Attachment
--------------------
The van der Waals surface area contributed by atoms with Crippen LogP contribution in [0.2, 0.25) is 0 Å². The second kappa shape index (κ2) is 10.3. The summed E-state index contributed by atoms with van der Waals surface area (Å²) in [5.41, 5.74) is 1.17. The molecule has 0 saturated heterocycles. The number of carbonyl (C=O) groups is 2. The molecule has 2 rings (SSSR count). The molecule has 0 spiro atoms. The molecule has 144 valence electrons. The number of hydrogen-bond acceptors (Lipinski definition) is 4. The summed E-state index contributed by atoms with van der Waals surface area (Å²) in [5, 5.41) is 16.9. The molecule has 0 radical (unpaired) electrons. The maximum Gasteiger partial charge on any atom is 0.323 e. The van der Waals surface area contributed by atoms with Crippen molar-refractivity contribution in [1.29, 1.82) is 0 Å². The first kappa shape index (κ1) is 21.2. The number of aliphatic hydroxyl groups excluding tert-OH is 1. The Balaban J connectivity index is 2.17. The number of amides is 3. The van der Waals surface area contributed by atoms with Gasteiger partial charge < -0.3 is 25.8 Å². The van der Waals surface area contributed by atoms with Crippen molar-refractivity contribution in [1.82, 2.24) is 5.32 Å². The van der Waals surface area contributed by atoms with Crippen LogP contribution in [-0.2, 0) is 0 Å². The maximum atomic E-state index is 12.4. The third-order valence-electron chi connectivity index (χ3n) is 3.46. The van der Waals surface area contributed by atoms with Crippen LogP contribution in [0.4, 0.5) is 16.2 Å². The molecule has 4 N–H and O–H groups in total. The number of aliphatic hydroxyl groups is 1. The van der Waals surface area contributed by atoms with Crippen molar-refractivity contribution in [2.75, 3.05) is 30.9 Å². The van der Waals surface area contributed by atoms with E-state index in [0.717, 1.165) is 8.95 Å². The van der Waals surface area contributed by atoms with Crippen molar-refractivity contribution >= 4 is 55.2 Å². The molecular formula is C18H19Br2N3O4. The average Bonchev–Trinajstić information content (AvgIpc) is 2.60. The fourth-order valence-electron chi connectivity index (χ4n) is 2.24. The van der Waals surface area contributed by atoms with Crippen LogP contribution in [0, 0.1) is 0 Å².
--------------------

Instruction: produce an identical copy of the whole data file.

The van der Waals surface area contributed by atoms with Crippen LogP contribution in [0.2, 0.25) is 0 Å². The second kappa shape index (κ2) is 10.3. The summed E-state index contributed by atoms with van der Waals surface area (Å²) in [5.41, 5.74) is 1.17. The molecule has 0 saturated heterocycles. The number of carbonyl (C=O) groups is 2. The molecule has 2 rings (SSSR count). The molecule has 0 spiro atoms. The molecule has 144 valence electrons. The number of hydrogen-bond acceptors (Lipinski definition) is 4. The summed E-state index contributed by atoms with van der Waals surface area (Å²) in [5, 5.41) is 16.9. The molecule has 0 radical (unpaired) electrons. The maximum Gasteiger partial charge on any atom is 0.323 e. The van der Waals surface area contributed by atoms with Crippen molar-refractivity contribution in [1.29, 1.82) is 0 Å². The first kappa shape index (κ1) is 21.2. The number of aliphatic hydroxyl groups excluding tert-OH is 1. The Balaban J connectivity index is 2.17. The number of amides is 3. The van der Waals surface area contributed by atoms with Gasteiger partial charge < -0.3 is 25.8 Å². The van der Waals surface area contributed by atoms with Crippen molar-refractivity contribution in [1.82, 2.24) is 5.32 Å². The van der Waals surface area contributed by atoms with Crippen LogP contribution in [-0.2, 0) is 0 Å². The maximum atomic E-state index is 12.4. The third-order valence-electron chi connectivity index (χ3n) is 3.46. The van der Waals surface area contributed by atoms with Crippen LogP contribution in [0.4, 0.5) is 16.2 Å². The molecule has 4 N–H and O–H groups in total. The number of aliphatic hydroxyl groups is 1. The van der Waals surface area contributed by atoms with Crippen molar-refractivity contribution in [2.75, 3.05) is 30.9 Å². The van der Waals surface area contributed by atoms with E-state index in [0.717, 1.165) is 8.95 Å². The van der Waals surface area contributed by atoms with Crippen molar-refractivity contribution >= 4 is 55.2 Å². The molecular formula is C18H19Br2N3O4. The average Bonchev–Trinajstić information content (AvgIpc) is 2.60. The fourth-order valence-electron chi connectivity index (χ4n) is 2.24. The van der Waals surface area contributed by atoms with Crippen LogP contribution in [0, 0.1) is 0 Å².